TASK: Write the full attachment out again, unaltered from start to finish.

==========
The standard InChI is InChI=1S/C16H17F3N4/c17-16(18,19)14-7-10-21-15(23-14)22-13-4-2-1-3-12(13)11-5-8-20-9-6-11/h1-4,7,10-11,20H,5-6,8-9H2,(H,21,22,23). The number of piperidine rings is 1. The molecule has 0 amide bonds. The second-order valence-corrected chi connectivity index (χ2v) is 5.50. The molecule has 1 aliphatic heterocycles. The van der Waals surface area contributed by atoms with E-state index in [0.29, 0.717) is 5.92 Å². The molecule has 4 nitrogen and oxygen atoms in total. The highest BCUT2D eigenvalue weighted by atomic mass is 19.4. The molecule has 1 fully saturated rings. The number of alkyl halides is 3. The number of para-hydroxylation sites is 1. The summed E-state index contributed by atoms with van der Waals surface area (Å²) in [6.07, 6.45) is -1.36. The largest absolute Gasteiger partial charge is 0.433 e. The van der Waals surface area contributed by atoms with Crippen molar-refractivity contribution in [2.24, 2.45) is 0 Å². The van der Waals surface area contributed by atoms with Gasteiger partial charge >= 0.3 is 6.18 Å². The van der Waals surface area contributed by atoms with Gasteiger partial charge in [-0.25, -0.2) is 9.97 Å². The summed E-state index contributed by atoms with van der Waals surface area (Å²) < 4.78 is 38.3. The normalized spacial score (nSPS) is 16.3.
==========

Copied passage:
The standard InChI is InChI=1S/C16H17F3N4/c17-16(18,19)14-7-10-21-15(23-14)22-13-4-2-1-3-12(13)11-5-8-20-9-6-11/h1-4,7,10-11,20H,5-6,8-9H2,(H,21,22,23). The number of piperidine rings is 1. The molecule has 0 amide bonds. The second-order valence-corrected chi connectivity index (χ2v) is 5.50. The molecule has 1 aliphatic heterocycles. The van der Waals surface area contributed by atoms with E-state index in [0.29, 0.717) is 5.92 Å². The molecule has 4 nitrogen and oxygen atoms in total. The highest BCUT2D eigenvalue weighted by atomic mass is 19.4. The molecule has 1 fully saturated rings. The number of alkyl halides is 3. The number of para-hydroxylation sites is 1. The summed E-state index contributed by atoms with van der Waals surface area (Å²) in [6.07, 6.45) is -1.36. The largest absolute Gasteiger partial charge is 0.433 e. The van der Waals surface area contributed by atoms with Crippen molar-refractivity contribution in [2.24, 2.45) is 0 Å². The van der Waals surface area contributed by atoms with Gasteiger partial charge >= 0.3 is 6.18 Å². The van der Waals surface area contributed by atoms with Gasteiger partial charge in [-0.25, -0.2) is 9.97 Å². The summed E-state index contributed by atoms with van der Waals surface area (Å²) < 4.78 is 38.3. The normalized spacial score (nSPS) is 16.3.